Condition: Great

Chinese Shiwan (Shekwan) Ware | Mother Carrying Child | 1890-1900

The custom of carrying a baby on either the mother’s, household aid’s, an extended family member, or farm laborers back developed when a mother had to continue to do her house work or farming work without leaving the baby alone. Baby carriers are ideal for busy parents, for babies love to be close to their Mothers. Traditional working mothers had to also attend to their young babies, leading to a new division of labor between men and women.

The carrier or sling in China was known as Mei Tai, and was simply a piece of square or rectangular fabric. The panel is generally the aesthetic and symbolic focus of the whole baby carrier. Baby carriers are customarily embellished with designs and decorations through the use of a broad range of embroidery techniques as represented on this mud figure. Silk, often hand spun, is usually used for the fine embroidery. The foundation materials can be silk, cotton, hemp or flax.

Shown is a wonderful mud figure representing this tradition and shows a commoner going to town to shop. She is not only carrying the baby, but has a nicely fashioned umbrella, to provide shelter, should it rain. The glazes are standard for Shiwan ware, utilizing blue, brown, and yellow ochre. The detailing is quite intricate, showing body features, (baby’s foot is hanging out of the carrier).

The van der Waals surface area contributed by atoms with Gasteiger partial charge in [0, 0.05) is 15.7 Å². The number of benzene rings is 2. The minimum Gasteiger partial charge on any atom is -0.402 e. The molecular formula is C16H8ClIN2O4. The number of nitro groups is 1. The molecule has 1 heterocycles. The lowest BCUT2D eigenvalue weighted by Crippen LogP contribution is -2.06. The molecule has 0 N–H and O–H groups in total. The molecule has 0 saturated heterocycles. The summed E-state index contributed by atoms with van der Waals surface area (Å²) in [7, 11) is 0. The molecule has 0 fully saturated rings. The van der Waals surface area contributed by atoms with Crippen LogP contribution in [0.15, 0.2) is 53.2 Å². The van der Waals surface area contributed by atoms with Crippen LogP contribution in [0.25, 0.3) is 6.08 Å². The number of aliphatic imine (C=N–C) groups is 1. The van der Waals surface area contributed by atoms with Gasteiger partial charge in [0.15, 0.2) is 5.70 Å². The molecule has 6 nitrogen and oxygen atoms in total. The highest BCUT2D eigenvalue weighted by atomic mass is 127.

Condition: Great condition for its age: one small chip on her collar, but otherwise no missing elements, repairs or crazing. The piece has the impressed seal, “CHINA” on the bottom, indicating this piece was made between 1890-1919. After that time, the mark changed. Dimensions: 2-0”w x 4-3/4””h (5.08cm x 12.0cm).

Additional Information —

Please refer to our Discovery section for historical information on Shiwan Ceramics | Mud Figure and in our Book section, for out- of-print books for sale on the subject.

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